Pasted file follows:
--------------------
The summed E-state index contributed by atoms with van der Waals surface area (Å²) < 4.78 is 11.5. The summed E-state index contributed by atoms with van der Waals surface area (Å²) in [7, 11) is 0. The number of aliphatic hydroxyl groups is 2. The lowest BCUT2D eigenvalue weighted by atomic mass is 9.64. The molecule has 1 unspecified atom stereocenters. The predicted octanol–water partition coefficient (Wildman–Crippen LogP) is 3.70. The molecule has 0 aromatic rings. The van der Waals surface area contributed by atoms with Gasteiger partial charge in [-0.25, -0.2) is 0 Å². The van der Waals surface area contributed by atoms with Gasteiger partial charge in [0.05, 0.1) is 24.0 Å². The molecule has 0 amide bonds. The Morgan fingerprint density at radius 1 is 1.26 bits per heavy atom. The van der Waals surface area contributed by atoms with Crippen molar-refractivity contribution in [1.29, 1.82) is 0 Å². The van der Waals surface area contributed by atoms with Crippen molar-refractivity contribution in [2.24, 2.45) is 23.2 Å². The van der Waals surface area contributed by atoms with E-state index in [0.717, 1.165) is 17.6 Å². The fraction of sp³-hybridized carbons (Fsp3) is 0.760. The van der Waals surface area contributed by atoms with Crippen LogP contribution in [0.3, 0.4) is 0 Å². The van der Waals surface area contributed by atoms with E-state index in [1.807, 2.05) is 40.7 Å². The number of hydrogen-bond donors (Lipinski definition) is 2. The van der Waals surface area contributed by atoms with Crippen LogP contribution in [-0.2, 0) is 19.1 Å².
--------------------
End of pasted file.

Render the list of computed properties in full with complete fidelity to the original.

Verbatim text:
The summed E-state index contributed by atoms with van der Waals surface area (Å²) < 4.78 is 11.5. The summed E-state index contributed by atoms with van der Waals surface area (Å²) in [7, 11) is 0. The number of aliphatic hydroxyl groups is 2. The lowest BCUT2D eigenvalue weighted by atomic mass is 9.64. The molecule has 1 unspecified atom stereocenters. The predicted octanol–water partition coefficient (Wildman–Crippen LogP) is 3.70. The molecule has 0 aromatic rings. The van der Waals surface area contributed by atoms with Gasteiger partial charge in [-0.25, -0.2) is 0 Å². The van der Waals surface area contributed by atoms with Gasteiger partial charge in [0.05, 0.1) is 24.0 Å². The molecule has 0 amide bonds. The Morgan fingerprint density at radius 1 is 1.26 bits per heavy atom. The van der Waals surface area contributed by atoms with Crippen molar-refractivity contribution in [1.29, 1.82) is 0 Å². The van der Waals surface area contributed by atoms with Crippen molar-refractivity contribution in [2.24, 2.45) is 23.2 Å². The van der Waals surface area contributed by atoms with E-state index in [0.717, 1.165) is 17.6 Å². The fraction of sp³-hybridized carbons (Fsp3) is 0.760. The van der Waals surface area contributed by atoms with Crippen LogP contribution in [0.3, 0.4) is 0 Å². The van der Waals surface area contributed by atoms with E-state index in [1.807, 2.05) is 40.7 Å². The number of hydrogen-bond donors (Lipinski definition) is 2. The van der Waals surface area contributed by atoms with Crippen LogP contribution in [-0.2, 0) is 19.1 Å².